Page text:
U.S. Pat. No. 5,543,464 teaches a powder coating composition comprised of an epoxy functional group containing acrylic polymer, and, as curing agents, a crystalline polycarboxylic acid and a semi-crystalline polycarboxylic acid group containing polyester. The polycarboxylic acid group containing polyesters are based on a polycondensation reaction of (cyclo) aliphatic and/or aromatic polyols with (cyclo) aliphatic and/or aromatic polycarboxylic acids or anhydrides, esters or acid chlorides based on these acids. These acid functional polyester curing agents impart enhanced flexibility and improved impact resistance to the resultant coating.

U.S. Pat. No. 4,937,288 discloses a thermosetting powder coating composition which comprises a co-reactable particulate mixture of a carboxylic acid group-containing acrylic polymer, a second carboxylic acid group-containing material with crystallinity sufficient to assist the flow of the composition as it cures, and a beta-hydroxyalkylamide curing agent. The second carboxylic acid group-containing material is selected from the class of C4 to C20 aliphatic dicarboxylic acids, polymeric polyanhydrides, and preferably, low molecular weight carboxylic acid group-containing polyesters. The second carboxylic acid group-containing material provides flexibility and impact resistance of the resultant coating, as well as assisting in flow during cure of the powder coating composition.

U.S. Pat. No. 5,407,707 discloses a powder coating composition which comprises a solid, particulate mixture of 60 to 90 percent by weight of an epoxy functional copolymer and 10 to 40 weight percent of a polycarboxylic acid crosslinking agent. Suitable polycarboxylic acid crosslinking agents include crystalline aliphatic materials such as adipic, succinic, sebacic, azelaic and dodecanedioic acid. Low molecular weight polycarboxylic acid group-containing polyesters and half-acid esters can also be used.

SUMMARY OF THE INVENTION

The curable powder coating composition of the present invention comprises a particulate film-forming mixture of a polymer containing reactive functional groups and a curing agent therefor having functional groups reactive with the functional groups of the polymer and being present in an amount sufficient to cure the composition, the improvement comprising the inclusion in the composition of a polyester having multiple carboxylic acid functional groups, said polyester comprising an oligomer having the following structure: ##STR1## wherein n is 2 to 4, and

R is C7 to C10 alkylene or a six-membered cyclic alkylene group,

and where the polyester is present in an amount sufficient to improve the adhesion to metal and filiform corrosion resistance of the powder coating composition, but insufficient to cure the coating composition in the absence of the curing agent.

The polyester is the reaction product of pentaerithrytol and an excess of a dicarboxylic acid which has the following general structure:

HOOC--R--COOH                                              (II)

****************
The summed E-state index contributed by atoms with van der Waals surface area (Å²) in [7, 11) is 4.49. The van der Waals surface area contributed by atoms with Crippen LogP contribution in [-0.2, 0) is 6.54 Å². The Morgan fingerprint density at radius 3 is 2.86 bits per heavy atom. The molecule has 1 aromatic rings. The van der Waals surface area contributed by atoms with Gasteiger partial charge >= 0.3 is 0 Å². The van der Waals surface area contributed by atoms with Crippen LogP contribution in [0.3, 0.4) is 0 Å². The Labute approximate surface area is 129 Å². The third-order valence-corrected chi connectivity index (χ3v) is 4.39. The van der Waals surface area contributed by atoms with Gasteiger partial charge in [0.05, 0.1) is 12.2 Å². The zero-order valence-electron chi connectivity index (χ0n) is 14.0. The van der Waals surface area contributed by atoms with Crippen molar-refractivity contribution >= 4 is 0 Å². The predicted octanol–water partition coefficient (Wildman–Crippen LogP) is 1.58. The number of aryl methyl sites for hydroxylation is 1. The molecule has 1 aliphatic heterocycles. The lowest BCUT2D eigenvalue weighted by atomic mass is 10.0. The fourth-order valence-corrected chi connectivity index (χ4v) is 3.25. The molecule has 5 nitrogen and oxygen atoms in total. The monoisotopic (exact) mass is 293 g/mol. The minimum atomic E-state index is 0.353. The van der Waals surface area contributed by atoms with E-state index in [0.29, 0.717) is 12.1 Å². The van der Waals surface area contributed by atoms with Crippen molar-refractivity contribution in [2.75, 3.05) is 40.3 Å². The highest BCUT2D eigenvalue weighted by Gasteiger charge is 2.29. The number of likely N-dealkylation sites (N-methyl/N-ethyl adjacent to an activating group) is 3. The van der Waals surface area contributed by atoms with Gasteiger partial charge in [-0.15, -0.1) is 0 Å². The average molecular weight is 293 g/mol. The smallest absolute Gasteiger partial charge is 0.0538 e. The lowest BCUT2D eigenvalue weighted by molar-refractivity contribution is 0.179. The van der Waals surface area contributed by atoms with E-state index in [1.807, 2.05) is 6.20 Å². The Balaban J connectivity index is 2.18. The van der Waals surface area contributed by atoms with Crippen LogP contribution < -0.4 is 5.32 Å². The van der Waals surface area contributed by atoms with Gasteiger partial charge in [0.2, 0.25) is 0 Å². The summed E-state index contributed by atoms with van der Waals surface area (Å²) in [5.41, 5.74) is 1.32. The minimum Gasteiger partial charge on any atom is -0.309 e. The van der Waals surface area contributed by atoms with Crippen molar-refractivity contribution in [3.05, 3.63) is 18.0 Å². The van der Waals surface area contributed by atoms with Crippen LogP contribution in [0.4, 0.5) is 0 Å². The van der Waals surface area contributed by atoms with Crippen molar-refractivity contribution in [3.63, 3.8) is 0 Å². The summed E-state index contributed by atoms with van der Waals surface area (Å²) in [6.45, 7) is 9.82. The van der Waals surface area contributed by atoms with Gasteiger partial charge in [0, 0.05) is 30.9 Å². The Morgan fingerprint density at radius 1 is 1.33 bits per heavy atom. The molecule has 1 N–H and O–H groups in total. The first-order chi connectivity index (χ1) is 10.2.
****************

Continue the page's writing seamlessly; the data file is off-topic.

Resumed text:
wherein R is C10 alkylene or a six-membered cyclic alkylene group.

The coating compositions of the invention are particularly useful for coating aluminum substrates.

DETAILED DESCRIPTION OF THE INVENTION

As aforementioned, the polyester can be prepared by a polycondensation reaction of pentaerithrytol and an excess of a dicarboxylic acid having the formula (II), wherein R is C7 to C 10 alkylene or a six-membered cyclic alkylene group.

Preferably, when R is C 10 alkylene, the polyester is the reaction product of pentaerithrytol and dodecanedioic acid. When R is a six-membered cyclic alkylene group, the polyester is preferably the reaction product of pentaerithrytol and 1,4-cyclohexane dicarboxylic acid.

The pentaerithrytol and the dicarboxylic acid are reacted together at a molar ratio of from 1:6 to 1:8, preferably at a ratio of 1:8. A large excess of acid is desired to ensure an adduct with acid functionality having a number average molecular weight (Mn, as determined by gel permeation chromatography using a polystyrene standard) in the range of from 1000 to 4000, preferably from 2000 to 3000 The resultant low molecular weight polyester has an acid number of 310 to 420 (i.e., an acid equivalent weight of 130 to 180) and is a semi-crystalline solid at room temperature. Further, the resultant polyester having carboxylic acid functionality has a melting range of from 115° C. to 130° C., preferably from 118 ° C. to 123° C. By "semi-crystalline" is meant exhibiting a heterogeneous morphology, i.e., crystalline and amorphous phases; and typically opaque at ambient temperatures.

It should be appreciated that the above-described polycondensation reaction results in a complex mixture of monomers, i.e., unreacted pentaerithrytol and dicarboxylic acid; polyester oligomer and polyester polymer, which contains the polyester oligomer depicted in structure (I) above.

Besides the dicarboxylic acid, lower alkyl esters of the dicarboxylic acids can be used, such as C1 ro 4 alkyl esters. Also, anhydride of the dicarboxylic acids, where they exist, can be used. Therefore, the term dicarboxylic acid is meant to include the acid itself and its functional equivalents, the lower alkyl esters and the anhydrides.